4. State law requires IAC to be raised in the post-conviction proceedings, and not on direct appeal.

State Post-Conviction Lawyers Were Ineffective to Excuse Procedural Default

First, the court found Stokes` trial counsel IAC claim was substantial, because it had “some merit,” which is the same standard as the Supreme Court`s ruling for granting a certificate of appealability (COA) in a habeas case.

A petitioner must show that reasonable jurists could debate whether (or, for that matter, agree that) the petition should have been resolved in a different manner or that the issues presented were adequate to deserve encouragement to proceed further. Miller-El v. Cockrell, 537 U.S. 322 (2003).

Stokes` trial-counsel IAC claim was substantial because, the Court said, “the basis for questioning trial counsel`s effectiveness is plain enough that PCR counsel`s failure to adequately pursue it was objectively unreasonable.”

Second, the Court found that PCR counsel were ineffective for failing to pursue the mitigation claim in state court. Capital defense counsel have the duty to investigate and present substantial mitigating evidence, which includes the obligation to conduct a thorough investigation of the defendant`s background,” the Supreme Court held in Williams v. Taylor, 529 U.S. 362 (2000).

While PCR counsel hired an investigator who uncovered significant mitigating evidence, they failed to hire an expert capable of analyzing those “red flags” showing trial counsel were ineffective, the Court said. “The basis for questioning trial counsel`s effectiveness is plain enough that PCR counsel`s failure to adequately pursue it was objectively unreasonable.”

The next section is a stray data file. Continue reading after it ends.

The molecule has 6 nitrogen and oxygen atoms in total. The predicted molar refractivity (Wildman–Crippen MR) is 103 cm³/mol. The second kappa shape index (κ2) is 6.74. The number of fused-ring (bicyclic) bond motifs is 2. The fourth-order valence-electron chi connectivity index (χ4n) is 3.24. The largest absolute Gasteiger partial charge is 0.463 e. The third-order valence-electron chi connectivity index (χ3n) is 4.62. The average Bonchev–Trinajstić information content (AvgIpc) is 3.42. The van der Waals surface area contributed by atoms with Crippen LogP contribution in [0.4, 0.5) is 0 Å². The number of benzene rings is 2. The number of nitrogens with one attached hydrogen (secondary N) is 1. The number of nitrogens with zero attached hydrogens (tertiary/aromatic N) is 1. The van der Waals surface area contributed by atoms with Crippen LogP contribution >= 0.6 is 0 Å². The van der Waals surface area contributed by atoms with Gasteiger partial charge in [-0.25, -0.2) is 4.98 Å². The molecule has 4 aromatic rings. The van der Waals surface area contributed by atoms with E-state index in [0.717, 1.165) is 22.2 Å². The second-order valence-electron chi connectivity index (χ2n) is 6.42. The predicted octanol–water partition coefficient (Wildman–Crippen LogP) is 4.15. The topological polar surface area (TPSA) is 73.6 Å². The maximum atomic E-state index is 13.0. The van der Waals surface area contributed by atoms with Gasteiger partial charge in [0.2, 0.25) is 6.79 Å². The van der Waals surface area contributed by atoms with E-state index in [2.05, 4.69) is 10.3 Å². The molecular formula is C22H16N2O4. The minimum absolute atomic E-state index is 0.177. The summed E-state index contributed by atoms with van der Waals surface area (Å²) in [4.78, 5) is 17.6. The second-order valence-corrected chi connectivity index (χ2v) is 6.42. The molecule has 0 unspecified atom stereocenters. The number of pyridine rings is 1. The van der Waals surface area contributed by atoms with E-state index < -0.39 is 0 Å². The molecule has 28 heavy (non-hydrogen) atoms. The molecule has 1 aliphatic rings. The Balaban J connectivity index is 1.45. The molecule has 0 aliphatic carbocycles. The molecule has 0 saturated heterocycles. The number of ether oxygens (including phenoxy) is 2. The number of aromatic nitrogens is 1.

The Court also clarified that Stokes didn`t have to show “prejudice” in order to establish PCR counsel were ineffective. A typical IAC claim regarding trial counsel requires showing (1) counsel`s performance was deficient, and (2) that absent the errors there`s a “reasonable probability” of a different outcome — or “prejudice.” Strickland v. Washington, 466 U.S. 668 (1984). However, for an IAC claim regarding PCR counsel, the standard is not so strict:

Asking the petitioner to show that PCR counsel`s ineffectiveness prejudiced the state proceedings would effectively require the petitioner to show that the defaulted claim is meritorious.

Note: Not all courts agree on this more lenient IAC standard for Martinez claims. See McKiver v. Sec`y Dept. Corr., 991 F.3d 1357, 1369 (11th Cir. 2021) (“McKiver must prove that his postconviction counsel performed deficiently and that the deficient performance prejudiced his defense.” (citing Strickland)).

Third and Fourth, South Carolina State law says that IAC claims regarding trial counsel must be raised in a post-conviction proceeding. Sigmon v. Stirling, 956 F.3d 183 (4th Cir. 2020). State court rules also require appointment of counsel in post-conviction proceedings when an evidentiary hearing is held, as was the situation in Stokes` PCR case. S.C. Rule Civ. Proc. 71.1(d).

Finding all four of the Martinez criteria met by Stokes, the Court next tackled an obstacle created by the Antiterrorism and Effective Death Penalty Act (AEDPA). Under sec 2254(d), a federal court must “defer” to a state court`s decision and cannot grant habeas relief unless that decision was (1) contrary or an unreasonable application of “clearly established federal law,” or (2) an “unreasonable determination of the facts” presented in state court. But this bar only applies if the state court decided the claim “on the merits.” That didn`t occur here because PCR counsel failed to pursue the mitigation claim, allowing the federal court to review Stokes` claim de novo, or as if the court were deciding his claim in the first instance.

The Ineffectiveness of Trial Counsel